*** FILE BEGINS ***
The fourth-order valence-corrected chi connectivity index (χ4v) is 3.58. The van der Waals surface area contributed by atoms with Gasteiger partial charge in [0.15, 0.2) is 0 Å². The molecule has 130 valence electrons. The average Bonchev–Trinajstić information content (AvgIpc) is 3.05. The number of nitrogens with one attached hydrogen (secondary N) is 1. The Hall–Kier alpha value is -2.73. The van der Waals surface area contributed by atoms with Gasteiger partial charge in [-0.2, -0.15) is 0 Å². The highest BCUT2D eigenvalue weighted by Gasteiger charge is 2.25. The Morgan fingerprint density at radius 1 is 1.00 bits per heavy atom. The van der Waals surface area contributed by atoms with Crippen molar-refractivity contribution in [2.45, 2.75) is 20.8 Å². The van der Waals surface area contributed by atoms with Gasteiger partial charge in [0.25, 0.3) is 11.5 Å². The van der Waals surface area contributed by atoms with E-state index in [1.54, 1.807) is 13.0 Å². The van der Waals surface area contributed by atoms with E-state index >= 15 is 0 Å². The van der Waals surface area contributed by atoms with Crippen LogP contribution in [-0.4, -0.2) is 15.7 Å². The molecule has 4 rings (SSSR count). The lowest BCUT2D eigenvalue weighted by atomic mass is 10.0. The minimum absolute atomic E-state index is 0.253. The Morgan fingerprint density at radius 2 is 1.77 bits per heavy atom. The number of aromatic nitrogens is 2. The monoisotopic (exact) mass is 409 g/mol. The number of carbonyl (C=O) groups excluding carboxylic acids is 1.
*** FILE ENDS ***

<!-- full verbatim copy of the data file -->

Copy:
The fourth-order valence-corrected chi connectivity index (χ4v) is 3.58. The van der Waals surface area contributed by atoms with Gasteiger partial charge in [0.15, 0.2) is 0 Å². The molecule has 130 valence electrons. The average Bonchev–Trinajstić information content (AvgIpc) is 3.05. The number of nitrogens with one attached hydrogen (secondary N) is 1. The Hall–Kier alpha value is -2.73. The van der Waals surface area contributed by atoms with Gasteiger partial charge in [-0.2, -0.15) is 0 Å². The highest BCUT2D eigenvalue weighted by Gasteiger charge is 2.25. The Morgan fingerprint density at radius 1 is 1.00 bits per heavy atom. The van der Waals surface area contributed by atoms with Crippen molar-refractivity contribution in [2.45, 2.75) is 20.8 Å². The van der Waals surface area contributed by atoms with Gasteiger partial charge in [0.25, 0.3) is 11.5 Å². The van der Waals surface area contributed by atoms with E-state index in [1.54, 1.807) is 13.0 Å². The van der Waals surface area contributed by atoms with E-state index >= 15 is 0 Å². The van der Waals surface area contributed by atoms with Crippen LogP contribution in [-0.4, -0.2) is 15.7 Å². The molecule has 4 rings (SSSR count). The lowest BCUT2D eigenvalue weighted by atomic mass is 10.0. The minimum absolute atomic E-state index is 0.253. The Morgan fingerprint density at radius 2 is 1.77 bits per heavy atom. The number of aromatic nitrogens is 2. The monoisotopic (exact) mass is 409 g/mol. The number of carbonyl (C=O) groups excluding carboxylic acids is 1.